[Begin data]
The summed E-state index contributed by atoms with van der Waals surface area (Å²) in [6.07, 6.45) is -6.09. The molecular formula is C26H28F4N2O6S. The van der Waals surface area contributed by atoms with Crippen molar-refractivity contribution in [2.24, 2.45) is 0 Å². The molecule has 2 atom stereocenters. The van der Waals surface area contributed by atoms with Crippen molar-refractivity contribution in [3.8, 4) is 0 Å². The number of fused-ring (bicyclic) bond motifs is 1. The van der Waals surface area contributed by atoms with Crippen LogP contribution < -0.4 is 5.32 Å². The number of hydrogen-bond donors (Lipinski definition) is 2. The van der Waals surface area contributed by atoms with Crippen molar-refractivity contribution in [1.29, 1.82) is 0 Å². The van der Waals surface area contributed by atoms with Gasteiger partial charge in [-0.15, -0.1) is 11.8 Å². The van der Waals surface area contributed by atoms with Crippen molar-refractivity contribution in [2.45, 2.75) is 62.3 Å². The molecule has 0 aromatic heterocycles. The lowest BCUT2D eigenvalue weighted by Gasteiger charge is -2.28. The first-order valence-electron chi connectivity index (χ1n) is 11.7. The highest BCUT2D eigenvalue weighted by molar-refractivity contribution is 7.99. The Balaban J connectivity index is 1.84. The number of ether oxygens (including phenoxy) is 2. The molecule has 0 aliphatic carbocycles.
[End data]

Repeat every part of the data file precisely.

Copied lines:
The summed E-state index contributed by atoms with van der Waals surface area (Å²) in [6.07, 6.45) is -6.09. The molecular formula is C26H28F4N2O6S. The van der Waals surface area contributed by atoms with Crippen molar-refractivity contribution in [2.24, 2.45) is 0 Å². The molecule has 2 atom stereocenters. The van der Waals surface area contributed by atoms with Crippen molar-refractivity contribution in [3.8, 4) is 0 Å². The number of fused-ring (bicyclic) bond motifs is 1. The van der Waals surface area contributed by atoms with Crippen LogP contribution < -0.4 is 5.32 Å². The number of hydrogen-bond donors (Lipinski definition) is 2. The van der Waals surface area contributed by atoms with Crippen molar-refractivity contribution in [1.29, 1.82) is 0 Å². The van der Waals surface area contributed by atoms with Gasteiger partial charge in [-0.15, -0.1) is 11.8 Å². The van der Waals surface area contributed by atoms with Crippen molar-refractivity contribution in [2.45, 2.75) is 62.3 Å². The molecule has 0 aromatic heterocycles. The lowest BCUT2D eigenvalue weighted by Gasteiger charge is -2.28. The first-order valence-electron chi connectivity index (χ1n) is 11.7. The highest BCUT2D eigenvalue weighted by molar-refractivity contribution is 7.99. The Balaban J connectivity index is 1.84. The number of ether oxygens (including phenoxy) is 2. The molecule has 0 aliphatic carbocycles.